In a personal injury claim it is common for injured people to attend upon a solicitor and asked them how the case is likely to be decided. One thing that they may not think about is that by the time they attend the solicitor the answer may already be in existence.
In order to assess the truthfulness of the witnesses in the personal injury claim the court and the parties to the action will be looking to the documentary evidence. In a motor vehicle accident this may be the reports provided to the police about the circumstances of the accident, in a workers compensation claim it might be statements given to the workers compensation insurer or the workers compensation claim form. In most cases these are seen as the best evidence in respect of the claim as they were collected at a relatively early time when knowledge of the injury is still fresh in the mind of the injured person and any other relevant witnesses.
This was recently seen in the Supreme Court case of NANKIVELL V INSURANCE COMMISSION OF WESTERN AUSTRALIA  WASCA 143. In that case the plaintiff was giving evidence about the circumstances of his accident, and to assess whether the plaintiff was a reliable witness the parties look to the documents that he filed in his workers compensation claim at the time of the accident.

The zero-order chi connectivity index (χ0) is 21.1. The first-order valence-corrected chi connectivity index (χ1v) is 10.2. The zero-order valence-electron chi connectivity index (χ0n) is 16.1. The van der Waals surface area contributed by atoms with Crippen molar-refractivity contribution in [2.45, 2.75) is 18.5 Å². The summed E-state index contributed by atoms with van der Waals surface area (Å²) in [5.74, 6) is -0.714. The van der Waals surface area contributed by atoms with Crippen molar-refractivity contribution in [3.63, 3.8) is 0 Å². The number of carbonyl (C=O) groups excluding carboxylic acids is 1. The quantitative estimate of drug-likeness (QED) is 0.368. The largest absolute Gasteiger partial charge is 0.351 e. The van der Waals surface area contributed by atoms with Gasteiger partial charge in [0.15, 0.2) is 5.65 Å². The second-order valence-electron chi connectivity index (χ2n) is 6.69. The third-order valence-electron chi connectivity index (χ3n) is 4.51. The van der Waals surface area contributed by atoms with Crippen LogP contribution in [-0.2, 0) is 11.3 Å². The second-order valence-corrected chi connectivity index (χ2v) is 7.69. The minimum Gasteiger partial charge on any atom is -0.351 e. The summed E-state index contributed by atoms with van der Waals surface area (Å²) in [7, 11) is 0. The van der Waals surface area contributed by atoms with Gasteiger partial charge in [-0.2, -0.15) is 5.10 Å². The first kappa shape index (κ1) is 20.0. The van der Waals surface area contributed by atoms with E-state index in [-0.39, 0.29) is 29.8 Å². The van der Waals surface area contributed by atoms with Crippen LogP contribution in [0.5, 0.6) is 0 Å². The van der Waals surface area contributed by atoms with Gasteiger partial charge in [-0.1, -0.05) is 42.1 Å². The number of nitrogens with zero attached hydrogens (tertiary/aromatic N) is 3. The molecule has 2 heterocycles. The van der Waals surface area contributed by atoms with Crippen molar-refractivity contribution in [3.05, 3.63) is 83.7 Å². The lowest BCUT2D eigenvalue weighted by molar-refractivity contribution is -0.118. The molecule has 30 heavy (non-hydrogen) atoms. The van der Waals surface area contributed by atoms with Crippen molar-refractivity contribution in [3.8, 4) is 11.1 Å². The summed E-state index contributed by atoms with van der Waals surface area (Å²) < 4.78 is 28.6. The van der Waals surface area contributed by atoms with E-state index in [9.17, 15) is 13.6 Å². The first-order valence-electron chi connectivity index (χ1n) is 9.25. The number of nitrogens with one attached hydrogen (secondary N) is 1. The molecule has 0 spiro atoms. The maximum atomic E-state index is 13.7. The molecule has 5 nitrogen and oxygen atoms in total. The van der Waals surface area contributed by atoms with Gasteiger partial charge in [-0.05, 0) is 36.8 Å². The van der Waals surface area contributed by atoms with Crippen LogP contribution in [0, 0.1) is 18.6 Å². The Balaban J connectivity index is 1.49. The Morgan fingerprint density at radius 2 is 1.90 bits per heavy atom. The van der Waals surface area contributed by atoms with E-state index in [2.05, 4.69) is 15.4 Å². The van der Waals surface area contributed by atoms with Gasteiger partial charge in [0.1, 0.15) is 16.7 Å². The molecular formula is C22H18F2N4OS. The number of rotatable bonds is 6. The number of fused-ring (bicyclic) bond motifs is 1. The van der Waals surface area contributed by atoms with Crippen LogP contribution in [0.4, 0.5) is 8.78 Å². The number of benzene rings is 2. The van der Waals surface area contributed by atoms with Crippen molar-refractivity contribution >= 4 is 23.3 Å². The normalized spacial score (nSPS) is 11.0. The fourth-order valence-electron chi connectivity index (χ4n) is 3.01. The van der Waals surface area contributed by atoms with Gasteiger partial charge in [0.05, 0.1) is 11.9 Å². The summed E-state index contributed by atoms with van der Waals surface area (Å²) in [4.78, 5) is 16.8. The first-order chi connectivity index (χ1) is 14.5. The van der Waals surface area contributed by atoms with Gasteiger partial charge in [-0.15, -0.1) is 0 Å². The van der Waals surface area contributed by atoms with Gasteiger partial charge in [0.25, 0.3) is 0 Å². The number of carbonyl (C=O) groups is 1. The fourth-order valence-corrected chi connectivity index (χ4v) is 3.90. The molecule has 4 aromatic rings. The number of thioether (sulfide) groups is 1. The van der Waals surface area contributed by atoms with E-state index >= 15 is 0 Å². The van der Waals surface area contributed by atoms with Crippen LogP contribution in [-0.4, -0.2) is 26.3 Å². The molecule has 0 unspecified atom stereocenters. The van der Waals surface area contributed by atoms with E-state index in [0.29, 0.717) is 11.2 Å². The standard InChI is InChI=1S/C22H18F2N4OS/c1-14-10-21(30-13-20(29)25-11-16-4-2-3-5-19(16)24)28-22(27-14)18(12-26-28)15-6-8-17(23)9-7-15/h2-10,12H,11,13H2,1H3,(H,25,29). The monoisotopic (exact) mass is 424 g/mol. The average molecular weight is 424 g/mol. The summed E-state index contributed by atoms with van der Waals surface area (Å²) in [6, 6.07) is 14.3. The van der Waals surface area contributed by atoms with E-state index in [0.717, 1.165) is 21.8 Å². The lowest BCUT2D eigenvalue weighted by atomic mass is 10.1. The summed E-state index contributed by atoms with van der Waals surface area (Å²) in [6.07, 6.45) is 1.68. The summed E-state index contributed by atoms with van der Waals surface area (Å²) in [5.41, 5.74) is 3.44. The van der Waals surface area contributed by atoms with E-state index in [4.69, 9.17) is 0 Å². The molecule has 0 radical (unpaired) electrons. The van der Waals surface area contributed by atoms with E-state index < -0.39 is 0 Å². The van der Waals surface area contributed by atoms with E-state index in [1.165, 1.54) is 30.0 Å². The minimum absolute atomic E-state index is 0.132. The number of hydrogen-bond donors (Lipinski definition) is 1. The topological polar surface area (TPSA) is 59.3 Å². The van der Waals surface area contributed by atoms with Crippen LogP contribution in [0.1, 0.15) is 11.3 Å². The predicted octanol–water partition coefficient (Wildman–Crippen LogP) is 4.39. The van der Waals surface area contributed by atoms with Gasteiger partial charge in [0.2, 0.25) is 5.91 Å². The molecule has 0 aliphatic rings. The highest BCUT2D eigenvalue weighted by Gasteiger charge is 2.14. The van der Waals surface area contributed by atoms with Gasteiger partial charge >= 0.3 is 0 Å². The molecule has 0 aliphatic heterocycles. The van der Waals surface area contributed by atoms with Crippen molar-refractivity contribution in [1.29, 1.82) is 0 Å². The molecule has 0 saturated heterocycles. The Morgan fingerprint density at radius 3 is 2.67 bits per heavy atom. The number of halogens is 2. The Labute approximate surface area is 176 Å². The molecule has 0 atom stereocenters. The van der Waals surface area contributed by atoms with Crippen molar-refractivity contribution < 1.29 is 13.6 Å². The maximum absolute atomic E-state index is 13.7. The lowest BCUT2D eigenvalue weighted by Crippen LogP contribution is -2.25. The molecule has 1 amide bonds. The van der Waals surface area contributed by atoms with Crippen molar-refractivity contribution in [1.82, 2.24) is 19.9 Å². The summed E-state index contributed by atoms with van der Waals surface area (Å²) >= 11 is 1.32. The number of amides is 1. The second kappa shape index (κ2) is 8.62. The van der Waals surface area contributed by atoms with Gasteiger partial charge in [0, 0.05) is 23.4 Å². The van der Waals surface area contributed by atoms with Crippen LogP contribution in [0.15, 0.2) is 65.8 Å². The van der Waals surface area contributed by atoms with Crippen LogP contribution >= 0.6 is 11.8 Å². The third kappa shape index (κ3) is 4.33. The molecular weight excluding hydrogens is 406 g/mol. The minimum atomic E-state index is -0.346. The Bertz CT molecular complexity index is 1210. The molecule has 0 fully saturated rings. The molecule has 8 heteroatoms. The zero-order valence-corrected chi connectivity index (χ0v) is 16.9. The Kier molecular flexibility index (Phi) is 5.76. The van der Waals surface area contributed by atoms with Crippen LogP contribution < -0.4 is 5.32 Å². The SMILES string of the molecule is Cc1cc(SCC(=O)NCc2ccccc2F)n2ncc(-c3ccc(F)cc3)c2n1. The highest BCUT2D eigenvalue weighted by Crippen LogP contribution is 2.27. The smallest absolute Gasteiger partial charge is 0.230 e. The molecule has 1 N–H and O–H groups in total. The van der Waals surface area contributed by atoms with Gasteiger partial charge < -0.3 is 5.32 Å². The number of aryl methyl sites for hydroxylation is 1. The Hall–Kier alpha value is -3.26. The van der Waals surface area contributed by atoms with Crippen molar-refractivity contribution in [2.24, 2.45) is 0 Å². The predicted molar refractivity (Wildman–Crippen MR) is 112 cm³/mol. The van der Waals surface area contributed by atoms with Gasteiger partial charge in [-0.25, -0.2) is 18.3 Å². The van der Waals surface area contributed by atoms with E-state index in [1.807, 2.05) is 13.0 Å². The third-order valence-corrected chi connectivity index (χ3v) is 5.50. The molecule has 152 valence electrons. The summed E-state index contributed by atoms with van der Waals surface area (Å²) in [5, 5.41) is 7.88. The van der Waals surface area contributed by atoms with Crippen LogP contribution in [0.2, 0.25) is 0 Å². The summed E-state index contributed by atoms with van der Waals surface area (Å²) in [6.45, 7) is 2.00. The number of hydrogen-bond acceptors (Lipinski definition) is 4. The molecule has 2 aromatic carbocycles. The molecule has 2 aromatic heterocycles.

In his case he was arguing that an unknown vehicle was liable for his accident. He said that this unknown vehicle cut him off causing him to lose control of the truck that he was driving at the time of his accident.
The court looked at the plaintiff’s workers compensation claim form which had no mention of a small car changing lanes at the time of the accident. It is worth pointing out that this is not unusual in itself, as the workers compensation claim form does not have much by way of space to describe the circumstances of an accident.
The court also looked at the other available evidence, which included medical notes, the first medical certificate, and probably most importantly an undated crash report form that was completed by the plaintiff. This document did not support his version of events which was that the driver of the small car changed lanes and this was the cause of his motor vehicle accident.
The content of this article is intended to provide a general guide to the subject matter. Specialist advice should be sought about your specific circumstances.
Foyle Legal specialises in the area of motor vehicle accident injury claim law and personal injury law, and provides representation to injured people on a no win no fee basis. If you have made a motor vehicle accident injury claim, or personal injury claim, why not contact Foyle Legal for an obligation free consultation. You can contact us on 0408 727 343, by email at [email protected]
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